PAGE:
Need to Know: Jan. 8, 2020


You might have heard: Democrats and Republicans show signs of coming together on a typically polarizing issue: the news media (Washington Post)

But did you know: McConnell backs bill to give news outlets leverage over Big Tech (Bloomberg)

Senate Majority Leader Mitch McConnell is cosponsoring a bipartisan bill that would grant news organizations a four-year exemption from anti-trust laws, allowing them to band together to negotiate financial terms with platforms like Google and Facebook. If passed, the bill could pave the way for publishers to regain a piece of the online advertising market, or establish mechanisms by which tech platforms would pay publishers for their content.

+ Noted: Internal memo written by a Facebook executive warns company not to tilt scales against President Trump and offers a candid look at debates raging inside Facebook (New York Times); Federal judge holds freelancers to new California labor law (Los Angeles Times); Facebook bans deepfakes, but the new policy may not cover the controversial Pelosi video (Washington Post); Tumblr is rolling out an internet literacy initiative to help combat misinformation and cyberbullying (The Verge)


Trust Tip: Tell your audience what you think of ‘fake news’ (Trusting News)

Audience complaints about bias and media manipulation are likely to ramp up as we approach the 2020 election, but that doesn’t mean journalists should ignore them. Instead, they should make an effort to respond to “fake news” claims and explain how their news outlet works to check facts, vet sources and be fair in its reporting. Lynn Walsh, assistant director of Trusting News, offers a couple useful examples. Sign up for weekly Trust Tips here, and learn more about the Trusting News project — including how your newsroom can get free coaching — here.


How to use your phone to spot fake images surrounding the U.S.-Iran conflict (Poynter)

Military conflicts — like the one that is sparking between the United States and Iran — are usually surrounded by false images and outdated videos that go viral on social media, writes Cristina Tardáguila. It happened in Turkey the other day. To avoid that misinformation scenario, the International Fact-Checking Network developed a step-by-step guide to teach citizens how to verify images, from asking simple and rhetorical questions to using reverse image search on cell phones.


Singapore minister says it’s a coincidence that its fake news law was first applied to politicians (Reuters)

Singapore’s fake news law, the most comprehensive of its kind to be enacted by any government, is designed to rapidly throttle what the government determines to be false information. The first few cases brought under the law, which took effect in October, were against political figures and parties opposing the incumbent party — which Singapore’s communications minister said Monday is “an unfortunate convergence, or coincidence.” Human rights groups and political opponents have protested the law, saying that it would be used as a tool to suppress criticism of the government.


Bots are destroying political discourse as we know it (The Atlantic)

Artificial personas — whether they’re made of artificially-generated text or social media chatbots — are becoming sophisticated enough to take over political debate, writes Bruce Schneier. They can post on social media, leave comments on others’ posts and on websites, send personalized texts, and — we can imagine — write letters to the editor and to government officials. “They will be replicated in the millions and engage on the issues around the clock, sending billions of messages, long and short,” writes Schneier. “Putting all this together, they’ll be able to drown out any actual debate on the internet. Not just on social media, but everywhere there’s commentary.”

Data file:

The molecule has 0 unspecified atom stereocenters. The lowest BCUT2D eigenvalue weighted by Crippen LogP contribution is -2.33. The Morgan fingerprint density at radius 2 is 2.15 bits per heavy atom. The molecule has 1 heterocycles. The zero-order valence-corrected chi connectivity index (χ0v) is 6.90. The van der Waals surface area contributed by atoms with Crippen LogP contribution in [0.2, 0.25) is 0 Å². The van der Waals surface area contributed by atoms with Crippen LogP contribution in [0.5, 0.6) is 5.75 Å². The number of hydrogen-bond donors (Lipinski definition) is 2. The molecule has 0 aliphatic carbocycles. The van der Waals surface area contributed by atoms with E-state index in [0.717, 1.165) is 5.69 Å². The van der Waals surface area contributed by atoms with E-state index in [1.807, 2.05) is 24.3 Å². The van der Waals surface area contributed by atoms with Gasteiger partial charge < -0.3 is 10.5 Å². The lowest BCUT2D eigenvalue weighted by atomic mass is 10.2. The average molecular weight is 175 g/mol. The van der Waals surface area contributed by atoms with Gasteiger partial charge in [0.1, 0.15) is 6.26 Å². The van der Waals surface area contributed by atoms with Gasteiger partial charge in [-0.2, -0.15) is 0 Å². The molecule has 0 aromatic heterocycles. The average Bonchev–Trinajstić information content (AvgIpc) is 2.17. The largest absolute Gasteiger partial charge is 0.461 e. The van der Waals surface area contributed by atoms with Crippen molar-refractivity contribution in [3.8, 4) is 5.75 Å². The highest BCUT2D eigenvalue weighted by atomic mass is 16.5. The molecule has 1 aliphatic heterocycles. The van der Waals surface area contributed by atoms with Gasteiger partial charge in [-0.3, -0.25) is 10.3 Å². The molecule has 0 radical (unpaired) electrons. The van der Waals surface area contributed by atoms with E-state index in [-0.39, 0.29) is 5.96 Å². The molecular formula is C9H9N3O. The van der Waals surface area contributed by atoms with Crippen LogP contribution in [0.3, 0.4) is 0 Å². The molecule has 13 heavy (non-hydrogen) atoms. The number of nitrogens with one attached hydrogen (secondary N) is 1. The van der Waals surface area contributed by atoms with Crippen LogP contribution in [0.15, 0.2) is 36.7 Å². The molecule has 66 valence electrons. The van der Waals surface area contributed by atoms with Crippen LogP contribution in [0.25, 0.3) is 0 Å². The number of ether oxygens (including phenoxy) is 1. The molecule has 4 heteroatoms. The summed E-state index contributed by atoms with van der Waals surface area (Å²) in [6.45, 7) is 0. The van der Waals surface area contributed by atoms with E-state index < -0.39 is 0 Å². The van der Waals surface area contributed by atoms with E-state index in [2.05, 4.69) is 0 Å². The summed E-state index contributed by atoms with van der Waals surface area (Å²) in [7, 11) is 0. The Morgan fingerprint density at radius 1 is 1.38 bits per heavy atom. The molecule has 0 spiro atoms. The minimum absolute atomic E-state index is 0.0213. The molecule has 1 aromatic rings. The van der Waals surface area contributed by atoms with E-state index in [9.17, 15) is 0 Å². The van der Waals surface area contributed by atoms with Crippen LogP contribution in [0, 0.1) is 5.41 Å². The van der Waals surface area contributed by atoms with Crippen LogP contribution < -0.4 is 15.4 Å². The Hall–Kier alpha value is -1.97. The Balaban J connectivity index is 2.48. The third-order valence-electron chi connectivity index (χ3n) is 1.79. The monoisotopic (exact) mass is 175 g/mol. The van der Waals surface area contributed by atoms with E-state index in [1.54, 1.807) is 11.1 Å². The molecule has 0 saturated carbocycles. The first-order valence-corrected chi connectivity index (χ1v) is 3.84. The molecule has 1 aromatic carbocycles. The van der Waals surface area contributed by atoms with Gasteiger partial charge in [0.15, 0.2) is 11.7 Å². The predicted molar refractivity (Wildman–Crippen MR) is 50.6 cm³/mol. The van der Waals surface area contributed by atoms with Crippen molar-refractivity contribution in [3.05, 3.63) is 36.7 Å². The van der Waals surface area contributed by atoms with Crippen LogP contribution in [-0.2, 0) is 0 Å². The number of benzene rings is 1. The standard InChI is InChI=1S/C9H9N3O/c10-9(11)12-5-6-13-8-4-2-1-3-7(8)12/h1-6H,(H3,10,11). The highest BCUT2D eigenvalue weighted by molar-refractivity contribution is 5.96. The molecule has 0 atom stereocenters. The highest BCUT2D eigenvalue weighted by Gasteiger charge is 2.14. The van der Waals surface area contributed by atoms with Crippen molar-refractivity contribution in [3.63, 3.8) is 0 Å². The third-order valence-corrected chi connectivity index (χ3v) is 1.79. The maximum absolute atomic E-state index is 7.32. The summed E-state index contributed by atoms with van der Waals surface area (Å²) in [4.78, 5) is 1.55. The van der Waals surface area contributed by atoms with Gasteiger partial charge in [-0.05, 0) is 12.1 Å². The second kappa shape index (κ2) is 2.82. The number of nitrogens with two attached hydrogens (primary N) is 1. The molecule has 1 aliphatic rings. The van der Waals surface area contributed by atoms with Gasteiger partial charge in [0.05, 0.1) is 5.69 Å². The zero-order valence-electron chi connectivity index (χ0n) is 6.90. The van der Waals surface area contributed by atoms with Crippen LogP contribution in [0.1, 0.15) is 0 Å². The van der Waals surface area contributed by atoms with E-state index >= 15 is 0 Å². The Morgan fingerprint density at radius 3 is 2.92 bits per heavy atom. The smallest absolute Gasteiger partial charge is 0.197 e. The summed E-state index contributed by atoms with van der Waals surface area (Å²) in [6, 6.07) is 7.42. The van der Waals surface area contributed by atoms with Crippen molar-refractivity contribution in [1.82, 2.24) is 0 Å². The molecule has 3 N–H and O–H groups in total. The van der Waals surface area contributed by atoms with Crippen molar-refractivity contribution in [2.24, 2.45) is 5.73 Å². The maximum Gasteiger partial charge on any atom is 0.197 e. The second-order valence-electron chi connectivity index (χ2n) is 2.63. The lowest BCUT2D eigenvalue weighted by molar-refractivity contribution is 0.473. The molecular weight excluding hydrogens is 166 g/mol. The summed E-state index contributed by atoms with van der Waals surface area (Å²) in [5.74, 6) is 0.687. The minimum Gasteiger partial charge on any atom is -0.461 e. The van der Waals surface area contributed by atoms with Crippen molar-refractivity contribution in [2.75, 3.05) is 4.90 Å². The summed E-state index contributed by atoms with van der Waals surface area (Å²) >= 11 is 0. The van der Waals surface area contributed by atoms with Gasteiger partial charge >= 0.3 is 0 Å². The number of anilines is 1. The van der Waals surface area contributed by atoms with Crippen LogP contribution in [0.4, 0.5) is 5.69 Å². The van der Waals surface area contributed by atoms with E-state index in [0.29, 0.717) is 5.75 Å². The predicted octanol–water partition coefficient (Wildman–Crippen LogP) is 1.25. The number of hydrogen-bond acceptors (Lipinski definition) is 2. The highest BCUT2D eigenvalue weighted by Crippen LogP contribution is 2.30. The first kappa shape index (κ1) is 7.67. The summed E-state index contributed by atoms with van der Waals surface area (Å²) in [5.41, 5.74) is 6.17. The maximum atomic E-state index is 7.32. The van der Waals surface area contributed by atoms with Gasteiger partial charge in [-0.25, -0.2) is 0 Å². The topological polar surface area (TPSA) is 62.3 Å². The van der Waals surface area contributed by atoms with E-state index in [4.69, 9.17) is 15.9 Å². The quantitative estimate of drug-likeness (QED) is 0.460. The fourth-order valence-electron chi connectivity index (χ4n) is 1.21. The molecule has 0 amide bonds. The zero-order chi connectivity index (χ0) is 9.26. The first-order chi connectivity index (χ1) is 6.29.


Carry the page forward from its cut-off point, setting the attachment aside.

5 business models for local news to watch in 2020 (Medium, Trust, Media & Democracy)

“Predictions are a tricky business, but there is one sure thing for 2020: local news publishers cannot depend on the old ways of doing business,” writes Mark Glaser. As the presence of chain newspapers is dwindling in American towns and cities, independent and nonprofit news organizations are rising up to take their place. Many of them are experimenting with innovative new business models, including community ownership (see: The Devil Strip in Akron, Ohio); converting to nonprofit (The Salt Lake Tribune); establishing government support mechanisms (New Jersey’s Civic Info Consortium); merging public media with digital media (LAist and KPCC in Los Angeles); and establishing state-level ecosystem support (The Colorado Media Project).


USA Today tests bilingual content with new series (Digiday)

USA Today is launching a new series, Hecho en USA, that will tell stories in both Spanish and English about the lives of Spanish-speaking Americans. Historically, Latino-focused brand extensions and Spanish-language products have been difficult for publishers, said Ken Harding, a senior managing director at FTI Consulting. The New York Times recently canceled its NYT en Español project, and last month Tribune Publishing shuttered its Chicago-based Spanish-language weekly newspaper and site, Hoy, after 16 years of publication. But USA Today believes its new series will offer a unique value proposition for a demographic that mainly sees itself covered through the lens of immigration. “There haven’t been many good success stories,” said Harding. “I think the allure has always been a big market that is underserved. The carrot out there is that it is a huge, growing and dominant audience in some states.”